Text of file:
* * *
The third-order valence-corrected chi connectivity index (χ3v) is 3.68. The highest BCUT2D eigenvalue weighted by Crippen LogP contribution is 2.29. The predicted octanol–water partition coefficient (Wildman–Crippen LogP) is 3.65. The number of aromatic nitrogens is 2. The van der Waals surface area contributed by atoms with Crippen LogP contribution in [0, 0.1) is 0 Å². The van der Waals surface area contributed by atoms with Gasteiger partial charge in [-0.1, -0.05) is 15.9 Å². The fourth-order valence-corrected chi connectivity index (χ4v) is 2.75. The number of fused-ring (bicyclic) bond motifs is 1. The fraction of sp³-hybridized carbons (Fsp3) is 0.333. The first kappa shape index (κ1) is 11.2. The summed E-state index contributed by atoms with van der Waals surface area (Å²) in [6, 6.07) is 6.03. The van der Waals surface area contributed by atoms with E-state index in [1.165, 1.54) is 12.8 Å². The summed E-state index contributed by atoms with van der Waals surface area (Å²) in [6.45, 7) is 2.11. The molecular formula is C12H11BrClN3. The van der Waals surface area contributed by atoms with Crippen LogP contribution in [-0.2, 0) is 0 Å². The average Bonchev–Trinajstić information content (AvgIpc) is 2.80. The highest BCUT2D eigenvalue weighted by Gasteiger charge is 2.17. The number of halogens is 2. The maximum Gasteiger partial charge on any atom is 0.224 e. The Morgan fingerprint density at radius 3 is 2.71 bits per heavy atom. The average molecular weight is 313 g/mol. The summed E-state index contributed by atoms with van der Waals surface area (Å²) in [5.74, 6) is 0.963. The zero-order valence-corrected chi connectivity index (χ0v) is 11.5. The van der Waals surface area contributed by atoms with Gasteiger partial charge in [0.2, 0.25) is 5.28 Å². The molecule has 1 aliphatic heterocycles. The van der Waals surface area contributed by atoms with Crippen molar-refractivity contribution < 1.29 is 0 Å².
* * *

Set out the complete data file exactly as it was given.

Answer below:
The third-order valence-corrected chi connectivity index (χ3v) is 3.68. The highest BCUT2D eigenvalue weighted by Crippen LogP contribution is 2.29. The predicted octanol–water partition coefficient (Wildman–Crippen LogP) is 3.65. The number of aromatic nitrogens is 2. The van der Waals surface area contributed by atoms with Crippen LogP contribution in [0, 0.1) is 0 Å². The van der Waals surface area contributed by atoms with Gasteiger partial charge in [-0.1, -0.05) is 15.9 Å². The fourth-order valence-corrected chi connectivity index (χ4v) is 2.75. The number of fused-ring (bicyclic) bond motifs is 1. The fraction of sp³-hybridized carbons (Fsp3) is 0.333. The first kappa shape index (κ1) is 11.2. The summed E-state index contributed by atoms with van der Waals surface area (Å²) in [6, 6.07) is 6.03. The van der Waals surface area contributed by atoms with E-state index in [1.165, 1.54) is 12.8 Å². The summed E-state index contributed by atoms with van der Waals surface area (Å²) in [6.45, 7) is 2.11. The molecular formula is C12H11BrClN3. The van der Waals surface area contributed by atoms with Crippen LogP contribution in [-0.2, 0) is 0 Å². The average Bonchev–Trinajstić information content (AvgIpc) is 2.80. The highest BCUT2D eigenvalue weighted by Gasteiger charge is 2.17. The number of halogens is 2. The maximum Gasteiger partial charge on any atom is 0.224 e. The Morgan fingerprint density at radius 3 is 2.71 bits per heavy atom. The average molecular weight is 313 g/mol. The summed E-state index contributed by atoms with van der Waals surface area (Å²) in [5.74, 6) is 0.963. The zero-order valence-corrected chi connectivity index (χ0v) is 11.5. The van der Waals surface area contributed by atoms with Gasteiger partial charge in [0.2, 0.25) is 5.28 Å². The molecule has 1 aliphatic heterocycles. The van der Waals surface area contributed by atoms with Crippen molar-refractivity contribution < 1.29 is 0 Å².